10oz Sirloin steak is on the menu. It’s juices overflow onto the mash and clean white plate. The sauce glistens inviting us to dive in. We do.
It is our last day in Scotland, it is possibly our last good meal for some months. It is cooked to perfection with all the chef’s heart. We enjoy every mouthful, even though we are behind schedule by at least 6 hours, you see the word schedule doesn’t really exist here. Before too long though we have said goodbye to the last three months and hello to endless kilometres of highway and sleeping in petrol stations.

With the steak digesting nicely in our stomachs, we made our way down to Bristol. It was here we were to find out the disadvantages of booking your ferry too late. 550 pounds the lady said, the guys watched my mouth drop. Before the phone call had even finished new plans were hatched. What could have easily been disastrous news became something of a crazy new adventure.

Now mathematicians we are not. But it doesn’t take Anthony Bennett (Our old school buddy, nerd, captain IT successful man) to work out that a ferry from Dover to Calais and a long, long drive to Spain would cost a small fraction of a cruise to Spain. So before we knew it, we were on the continent. Lee drove out of the ferry and onto the right side of the road, and by that I mean the wrong side of the road. We spend a night sleeping in our van outside what we think must have been a museum, but from then on everything was unknown. The language barrier was up, big time. Every road sign, every truck signage, everything was foreign. Infact we were foreign, we we’re in France with no idea. How do we ask for Leaded fuel? How do we find a supermarket? How do we find the N 121A?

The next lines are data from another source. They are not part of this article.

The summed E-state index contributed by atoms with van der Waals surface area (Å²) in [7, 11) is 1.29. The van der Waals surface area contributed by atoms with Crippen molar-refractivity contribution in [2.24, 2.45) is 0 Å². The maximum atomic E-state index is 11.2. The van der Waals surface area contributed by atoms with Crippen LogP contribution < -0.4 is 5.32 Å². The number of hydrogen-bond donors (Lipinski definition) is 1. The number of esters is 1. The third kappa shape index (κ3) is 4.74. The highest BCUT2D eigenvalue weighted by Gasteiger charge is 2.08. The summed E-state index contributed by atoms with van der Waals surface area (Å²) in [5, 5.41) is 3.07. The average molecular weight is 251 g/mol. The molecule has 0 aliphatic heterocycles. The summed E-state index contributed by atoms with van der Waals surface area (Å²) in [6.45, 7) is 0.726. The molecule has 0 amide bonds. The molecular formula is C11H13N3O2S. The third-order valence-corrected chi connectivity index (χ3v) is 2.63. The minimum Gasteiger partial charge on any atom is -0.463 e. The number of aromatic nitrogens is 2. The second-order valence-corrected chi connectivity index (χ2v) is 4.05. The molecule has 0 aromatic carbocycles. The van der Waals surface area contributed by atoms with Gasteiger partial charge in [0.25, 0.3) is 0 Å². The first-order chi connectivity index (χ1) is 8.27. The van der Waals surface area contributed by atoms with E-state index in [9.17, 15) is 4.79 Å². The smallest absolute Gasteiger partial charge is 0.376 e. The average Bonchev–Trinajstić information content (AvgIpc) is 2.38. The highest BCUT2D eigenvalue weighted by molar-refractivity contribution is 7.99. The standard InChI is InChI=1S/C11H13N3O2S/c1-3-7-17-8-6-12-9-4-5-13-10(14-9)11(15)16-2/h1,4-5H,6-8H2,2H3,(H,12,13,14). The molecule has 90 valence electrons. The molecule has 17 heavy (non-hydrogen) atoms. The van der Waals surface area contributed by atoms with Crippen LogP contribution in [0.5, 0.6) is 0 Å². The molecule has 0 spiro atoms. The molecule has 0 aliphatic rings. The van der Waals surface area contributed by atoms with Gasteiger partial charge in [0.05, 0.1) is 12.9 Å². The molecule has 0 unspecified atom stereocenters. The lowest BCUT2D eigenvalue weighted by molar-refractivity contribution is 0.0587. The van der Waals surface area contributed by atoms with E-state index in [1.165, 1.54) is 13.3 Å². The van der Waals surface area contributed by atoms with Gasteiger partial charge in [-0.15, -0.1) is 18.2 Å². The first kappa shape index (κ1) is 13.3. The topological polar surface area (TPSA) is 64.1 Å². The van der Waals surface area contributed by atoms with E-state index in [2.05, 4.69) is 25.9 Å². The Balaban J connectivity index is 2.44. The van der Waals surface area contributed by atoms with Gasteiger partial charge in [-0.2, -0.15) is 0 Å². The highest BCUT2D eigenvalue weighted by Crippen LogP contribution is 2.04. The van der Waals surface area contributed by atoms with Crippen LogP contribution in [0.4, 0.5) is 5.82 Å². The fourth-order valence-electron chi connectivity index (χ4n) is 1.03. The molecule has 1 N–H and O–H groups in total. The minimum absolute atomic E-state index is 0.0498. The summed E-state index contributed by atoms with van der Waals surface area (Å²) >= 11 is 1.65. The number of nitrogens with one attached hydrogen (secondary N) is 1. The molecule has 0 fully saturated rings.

Lee drove on. Wrong side of the road, the wrong way around round-abouts, fuelling up occasionally and watching our Euros burn away. Our Sony laptop now connected to our amplifier pumping out old and new tunes that keep us pumping all the way to a small town. We come to a halt around 4pm. Lee lets out a sigh. Jag and I hope that he meant it in a good way. He did not. The gear knob was flailing around like a propeller. Gear change we could not and drive we also could not. Options: Walk somewhere, borrow someone’s yellowpages, call a mobile motor mechanic, wait for it to arrive, negotiate a price, have it fixed etc……or we could try and fix it ourselves. Which option do you think we took?

On the roadside of a motorway onramp somewhere in the middle France Lee, JAG and I threw ideas around, pulled things apart and tried creating things. In four hours we had machined ourselves a spare part for our gearshift. After searching the van for whatever it was we were looking for, Lee found a paint roller and I began filing it to a short rod. To cut a long story short, this 20mm rod cut from a paint roller would see us safely to Pamplona in Spain over the next day. We had gotten ourselves out of a fix and it had cost us nothing but time and given us a some sort confidence to keep traveling, even if our van was now held together by chewing gum and paper clips.